Old 02-12-2003, 04:07 PM
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Is your car one of those years with type 9004 bulbs?

Those, and the type 9007, are notorious for having badly designed connectors which sometimes melt down even with standard wattage bulbs if the connecting metal parts get the least bit corroded. saabnet.com is full of great weeping and gnashing of teeth from people who switched even to 70/80 watt bulbs on classic 900 cars with USA headlamps, although I have used them for years on Ford products with no problems as long as I kept the contacts clean with TV control cleaner spray and dialectic grease to keep the crud out. It's far better, though, to switch to euro light units which take H-4 bulbs and appropriate connectors.
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  #11  
Old 02-12-2003, 05:42 PM
So.Cal_Benzo
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Quote:
Originally posted by sbourg
Sorry if I seemed harsh, but having managed electronic repair facilities at times in the past, this is exactly the sort of customer-induced problem that is way too common. It is not usually apparent to the customer why their action has caused their problem, and diagnosing using documentation from the manufacturer causes frustrating false leads. It is astounding how often a can of WD-40 turns out to be the weapon of choice for ANY problem folks encounter.

Please understand your service manager was being nice to you - the problem was not his fault, nor the lengthy diagnosis. Someone, though will have to pay for the techs' time spent on your problem, as in higher service rates.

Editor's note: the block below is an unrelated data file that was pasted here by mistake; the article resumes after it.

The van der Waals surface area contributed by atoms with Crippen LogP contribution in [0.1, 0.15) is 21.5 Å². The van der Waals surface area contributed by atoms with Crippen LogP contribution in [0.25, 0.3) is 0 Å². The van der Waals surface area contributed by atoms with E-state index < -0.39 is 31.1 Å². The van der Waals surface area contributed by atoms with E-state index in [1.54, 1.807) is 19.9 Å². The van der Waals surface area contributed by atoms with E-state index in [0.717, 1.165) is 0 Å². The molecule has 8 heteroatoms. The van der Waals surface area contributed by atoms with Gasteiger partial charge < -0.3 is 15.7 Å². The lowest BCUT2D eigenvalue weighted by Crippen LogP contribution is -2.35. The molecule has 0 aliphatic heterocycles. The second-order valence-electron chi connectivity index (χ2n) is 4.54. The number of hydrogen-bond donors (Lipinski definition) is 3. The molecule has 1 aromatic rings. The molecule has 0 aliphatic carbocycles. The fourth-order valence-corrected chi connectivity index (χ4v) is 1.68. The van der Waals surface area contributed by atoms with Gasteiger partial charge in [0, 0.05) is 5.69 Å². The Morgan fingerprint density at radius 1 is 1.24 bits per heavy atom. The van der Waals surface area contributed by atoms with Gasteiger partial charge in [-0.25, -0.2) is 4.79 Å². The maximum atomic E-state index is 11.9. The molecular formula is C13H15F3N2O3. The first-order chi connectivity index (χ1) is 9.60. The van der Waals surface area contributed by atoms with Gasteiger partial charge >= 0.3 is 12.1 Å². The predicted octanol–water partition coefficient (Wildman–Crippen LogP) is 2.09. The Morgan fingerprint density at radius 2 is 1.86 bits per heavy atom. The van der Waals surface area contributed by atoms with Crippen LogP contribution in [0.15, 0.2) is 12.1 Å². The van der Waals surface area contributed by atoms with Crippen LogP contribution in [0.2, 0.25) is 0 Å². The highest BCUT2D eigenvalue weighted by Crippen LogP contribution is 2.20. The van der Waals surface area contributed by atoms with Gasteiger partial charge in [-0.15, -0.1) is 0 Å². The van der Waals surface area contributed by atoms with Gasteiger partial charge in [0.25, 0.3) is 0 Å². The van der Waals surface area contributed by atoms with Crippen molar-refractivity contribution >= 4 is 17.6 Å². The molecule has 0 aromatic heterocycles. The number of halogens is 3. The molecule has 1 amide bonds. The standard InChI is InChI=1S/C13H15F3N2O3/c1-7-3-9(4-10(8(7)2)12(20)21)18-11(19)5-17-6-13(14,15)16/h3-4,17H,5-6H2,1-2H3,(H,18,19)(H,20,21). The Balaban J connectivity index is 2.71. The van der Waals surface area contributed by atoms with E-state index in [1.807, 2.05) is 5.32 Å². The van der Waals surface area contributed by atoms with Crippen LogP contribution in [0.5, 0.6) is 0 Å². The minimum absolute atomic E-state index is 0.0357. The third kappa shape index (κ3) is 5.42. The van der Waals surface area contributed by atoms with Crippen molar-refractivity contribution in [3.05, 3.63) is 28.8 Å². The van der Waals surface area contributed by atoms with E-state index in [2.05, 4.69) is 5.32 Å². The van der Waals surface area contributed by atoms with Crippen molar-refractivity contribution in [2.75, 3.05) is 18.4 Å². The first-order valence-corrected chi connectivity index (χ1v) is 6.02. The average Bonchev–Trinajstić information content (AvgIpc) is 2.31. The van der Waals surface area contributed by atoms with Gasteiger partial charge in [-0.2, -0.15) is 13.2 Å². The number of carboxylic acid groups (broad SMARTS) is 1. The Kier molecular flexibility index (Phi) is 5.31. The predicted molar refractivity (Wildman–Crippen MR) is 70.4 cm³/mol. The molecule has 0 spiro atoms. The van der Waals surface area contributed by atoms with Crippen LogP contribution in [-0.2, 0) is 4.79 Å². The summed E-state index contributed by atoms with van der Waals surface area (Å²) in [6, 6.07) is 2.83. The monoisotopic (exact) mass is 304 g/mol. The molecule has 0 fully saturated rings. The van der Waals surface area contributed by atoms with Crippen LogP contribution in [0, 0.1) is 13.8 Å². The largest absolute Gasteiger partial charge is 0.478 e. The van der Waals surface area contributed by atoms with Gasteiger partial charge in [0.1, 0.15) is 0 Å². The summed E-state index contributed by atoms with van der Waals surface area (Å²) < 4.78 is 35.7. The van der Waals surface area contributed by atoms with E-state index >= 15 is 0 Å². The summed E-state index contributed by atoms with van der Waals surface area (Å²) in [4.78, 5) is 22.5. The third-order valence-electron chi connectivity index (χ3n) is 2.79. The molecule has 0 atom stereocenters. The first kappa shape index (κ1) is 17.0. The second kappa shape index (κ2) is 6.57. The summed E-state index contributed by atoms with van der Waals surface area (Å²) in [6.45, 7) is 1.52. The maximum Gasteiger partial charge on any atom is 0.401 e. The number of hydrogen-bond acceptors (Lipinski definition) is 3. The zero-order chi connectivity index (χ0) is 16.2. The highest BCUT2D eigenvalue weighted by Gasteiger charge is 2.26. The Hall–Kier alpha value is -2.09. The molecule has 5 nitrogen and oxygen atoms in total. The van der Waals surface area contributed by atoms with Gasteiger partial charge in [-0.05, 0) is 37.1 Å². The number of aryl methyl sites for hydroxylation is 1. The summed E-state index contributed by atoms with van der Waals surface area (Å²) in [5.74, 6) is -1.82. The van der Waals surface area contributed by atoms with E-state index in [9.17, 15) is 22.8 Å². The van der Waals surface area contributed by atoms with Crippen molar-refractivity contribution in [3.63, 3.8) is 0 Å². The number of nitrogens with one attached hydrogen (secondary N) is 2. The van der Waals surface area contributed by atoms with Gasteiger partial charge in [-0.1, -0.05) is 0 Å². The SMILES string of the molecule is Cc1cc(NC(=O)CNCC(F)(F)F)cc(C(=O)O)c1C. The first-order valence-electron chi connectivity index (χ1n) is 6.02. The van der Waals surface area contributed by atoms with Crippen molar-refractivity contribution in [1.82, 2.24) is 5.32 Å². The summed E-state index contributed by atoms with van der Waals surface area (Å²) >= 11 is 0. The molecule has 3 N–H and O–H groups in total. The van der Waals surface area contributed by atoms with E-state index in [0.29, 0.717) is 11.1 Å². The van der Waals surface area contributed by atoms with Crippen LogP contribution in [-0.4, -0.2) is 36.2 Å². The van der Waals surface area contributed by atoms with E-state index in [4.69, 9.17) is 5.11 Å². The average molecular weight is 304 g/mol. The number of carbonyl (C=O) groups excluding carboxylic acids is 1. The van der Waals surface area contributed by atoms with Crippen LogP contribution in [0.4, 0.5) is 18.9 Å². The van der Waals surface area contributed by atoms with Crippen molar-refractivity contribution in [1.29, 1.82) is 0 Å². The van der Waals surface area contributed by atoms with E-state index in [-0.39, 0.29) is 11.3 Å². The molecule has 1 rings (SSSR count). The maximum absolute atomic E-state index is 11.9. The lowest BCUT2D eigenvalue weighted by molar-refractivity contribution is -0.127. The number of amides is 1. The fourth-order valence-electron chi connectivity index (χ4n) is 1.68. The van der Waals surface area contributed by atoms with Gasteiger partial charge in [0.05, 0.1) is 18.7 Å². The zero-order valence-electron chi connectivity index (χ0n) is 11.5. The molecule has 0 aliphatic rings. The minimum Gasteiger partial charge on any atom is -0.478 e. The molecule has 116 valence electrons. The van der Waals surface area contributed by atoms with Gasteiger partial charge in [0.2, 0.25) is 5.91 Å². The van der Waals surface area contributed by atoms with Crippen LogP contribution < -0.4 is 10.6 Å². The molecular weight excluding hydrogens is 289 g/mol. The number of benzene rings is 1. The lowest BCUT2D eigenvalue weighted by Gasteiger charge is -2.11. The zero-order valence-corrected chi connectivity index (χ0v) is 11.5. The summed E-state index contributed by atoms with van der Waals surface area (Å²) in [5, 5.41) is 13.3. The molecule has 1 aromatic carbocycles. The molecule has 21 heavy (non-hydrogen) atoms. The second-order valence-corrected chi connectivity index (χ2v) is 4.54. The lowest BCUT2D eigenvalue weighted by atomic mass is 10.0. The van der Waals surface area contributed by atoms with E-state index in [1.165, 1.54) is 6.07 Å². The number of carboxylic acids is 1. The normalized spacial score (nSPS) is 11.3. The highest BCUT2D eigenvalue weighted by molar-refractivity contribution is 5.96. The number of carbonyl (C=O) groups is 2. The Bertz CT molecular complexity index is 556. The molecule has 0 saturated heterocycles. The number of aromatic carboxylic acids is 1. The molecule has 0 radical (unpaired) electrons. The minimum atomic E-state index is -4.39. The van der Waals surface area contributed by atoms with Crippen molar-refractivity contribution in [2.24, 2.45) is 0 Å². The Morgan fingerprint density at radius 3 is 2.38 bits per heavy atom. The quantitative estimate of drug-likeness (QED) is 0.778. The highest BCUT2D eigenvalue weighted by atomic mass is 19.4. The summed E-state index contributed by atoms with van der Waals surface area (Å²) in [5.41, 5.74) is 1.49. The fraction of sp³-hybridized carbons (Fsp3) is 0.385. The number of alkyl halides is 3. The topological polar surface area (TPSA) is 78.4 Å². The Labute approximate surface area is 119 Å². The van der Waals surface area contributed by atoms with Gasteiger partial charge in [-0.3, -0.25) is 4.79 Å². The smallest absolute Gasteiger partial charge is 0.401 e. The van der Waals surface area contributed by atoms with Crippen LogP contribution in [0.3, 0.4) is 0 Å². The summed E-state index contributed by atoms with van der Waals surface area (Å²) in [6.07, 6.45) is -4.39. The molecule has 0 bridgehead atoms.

Steve
No problem! Thanks for clearing it up and explaining it all....
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  #12  
Old 02-12-2003, 07:31 PM
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The 94-95 W124's have the Euro-look DOT headlights with 9003 (H4) bulbs.

I used to spend hundreds of $$$ buying funky blue lights for my dad's W124 back home. All sorts of wattage and didn't tell him. His comments were always "what's wrong with the headlights.. i cant see anything and he'd turn it on and off..."

he was also surprised to know that the Crown Vic he drove had crappy headlights when he came here. (He's really really picky when it comes to lighting...but he doesn't know what the differences are)
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  #13  
Old 02-13-2003, 03:49 PM
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Unless there is some kind of short (which will blow a fuse) or other fault in the bulb itself (i.e. one that keeps the light circuit open without passing current through the filament), it is hard to see how they could cause general electrical problems.

"Fake xenons" are nothing more than standard halogen bulbs tinted blue to raise the color temperature (from yellow to white or bluish-white). They actually put out less light, abeit much whiter light.